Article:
Once again, there are any number of unbelievable events which I could write about from the last week. It is impossible to do justice to the suffering of those caught up in the latest attacks/coups. To say nothing of the continuing wars and refugee crises. Maybe the person who posted this week that David Bowie had been the glue that held the Universe together was actually right...
Before the horror of Nice though, the entire world seemed to shout a collective 'What the f...??!!!' at the announcement of Boris Johnson as the new UK Foreign Secretary. Clearly Prime Minister May now has Johnson, the Leave figurehead, firmly in her debt but it does seem incredibly risky to be sending such a buffoon (polite description) on diplomatic errands. We will have to pin our hopes on the ever present Civil Service to keep him under control, a la Yes Minister.
But future descendants of Boris will at least have access to a mass of information and speculation about the motivations on all sides. Chapter and verse for his personal and political histories. Possibly his own diaries. However badly he performs.
This is the 'privilege' of fame or notoriety. Descendants of the very famous or aristocratic never need to grub about in county records offices or trawl through online newspapers. Their family history is freely available. (Distant relations of Big Brother contestants or other minor celebrities will have a job separating the endless 'saucy' selfies from the true facts but hey, it'll add a new dimension to family history.)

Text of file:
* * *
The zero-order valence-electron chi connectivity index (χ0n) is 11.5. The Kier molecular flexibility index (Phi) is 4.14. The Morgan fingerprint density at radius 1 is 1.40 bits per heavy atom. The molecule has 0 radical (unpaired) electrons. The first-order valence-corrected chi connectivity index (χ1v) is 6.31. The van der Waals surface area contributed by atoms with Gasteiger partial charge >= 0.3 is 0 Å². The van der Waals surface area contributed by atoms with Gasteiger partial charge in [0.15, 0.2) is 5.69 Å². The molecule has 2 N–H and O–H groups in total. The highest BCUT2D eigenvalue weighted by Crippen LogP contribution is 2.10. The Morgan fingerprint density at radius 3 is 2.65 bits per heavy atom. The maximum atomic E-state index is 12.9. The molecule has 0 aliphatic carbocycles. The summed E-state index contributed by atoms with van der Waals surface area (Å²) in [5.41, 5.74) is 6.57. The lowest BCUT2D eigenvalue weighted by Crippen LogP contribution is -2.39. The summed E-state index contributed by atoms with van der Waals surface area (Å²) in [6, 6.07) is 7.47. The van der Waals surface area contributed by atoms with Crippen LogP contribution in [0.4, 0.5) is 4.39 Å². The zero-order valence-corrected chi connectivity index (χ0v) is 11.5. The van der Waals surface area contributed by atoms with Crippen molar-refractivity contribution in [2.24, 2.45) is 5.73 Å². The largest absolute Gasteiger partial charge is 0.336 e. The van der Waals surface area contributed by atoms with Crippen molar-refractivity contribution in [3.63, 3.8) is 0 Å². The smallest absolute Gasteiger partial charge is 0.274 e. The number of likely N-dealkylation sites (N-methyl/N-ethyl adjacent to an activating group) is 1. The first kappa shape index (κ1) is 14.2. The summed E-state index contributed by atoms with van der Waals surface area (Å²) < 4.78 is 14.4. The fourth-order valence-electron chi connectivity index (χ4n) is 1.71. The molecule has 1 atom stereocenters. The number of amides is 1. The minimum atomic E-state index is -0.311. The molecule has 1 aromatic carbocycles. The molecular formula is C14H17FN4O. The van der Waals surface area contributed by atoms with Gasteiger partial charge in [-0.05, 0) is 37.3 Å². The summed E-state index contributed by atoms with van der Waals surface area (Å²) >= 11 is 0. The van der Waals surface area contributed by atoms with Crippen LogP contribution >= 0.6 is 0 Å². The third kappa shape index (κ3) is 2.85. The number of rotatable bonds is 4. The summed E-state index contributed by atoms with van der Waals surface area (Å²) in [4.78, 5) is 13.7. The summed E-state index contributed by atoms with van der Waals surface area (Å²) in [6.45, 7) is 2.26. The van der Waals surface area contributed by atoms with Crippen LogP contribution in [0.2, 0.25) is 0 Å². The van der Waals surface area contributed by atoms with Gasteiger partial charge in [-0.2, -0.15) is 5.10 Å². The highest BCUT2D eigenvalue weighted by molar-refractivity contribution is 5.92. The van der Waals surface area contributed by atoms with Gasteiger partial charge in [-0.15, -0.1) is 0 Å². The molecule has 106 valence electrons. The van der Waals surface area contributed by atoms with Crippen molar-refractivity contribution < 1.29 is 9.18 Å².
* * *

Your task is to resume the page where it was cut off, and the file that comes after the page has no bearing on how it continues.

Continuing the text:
I have argued many times on this blog that our historical records lack ordinary voices. In 1937, a project called Mass Observation was started in Bolton. It began as an artists' curiosity project but once the Second World War began, it was an important exercise in public opinion and requirements. Its people observed, eavesdropped on and photographed ordinary lives. Plus members of the public kept daily diaries. To quote David Dimbleby's BBC series Seven Ages Of Britain, governments began to realise that they 'could not just tell people what to do, they actually had to listen to what they were saying.'
For something like Brexit, our descendants should not be left with simply academic or journalistic opinions. Or with the thoughts of the privileged. Somebody or some organisation needs to be recording ordinary opinions. Social media is all very well as a record but Mass Observation, for example, was very fond of gleaning information in the pubs or on the streets. Social media generally excluding the views of the elderly being a good example of the need for this.
To quote Dimbleby again, 'Bolton stood as an example of the great Northern cities which supplied much of the nation's wealth but which had a long history of being ignored by the South.' Sounds terribly familiar in the context of what we already know about the split of the Brexit vote, doesn't it? Someone should have been 'mass observing' before David Cameron decided to assume he could win a referendum.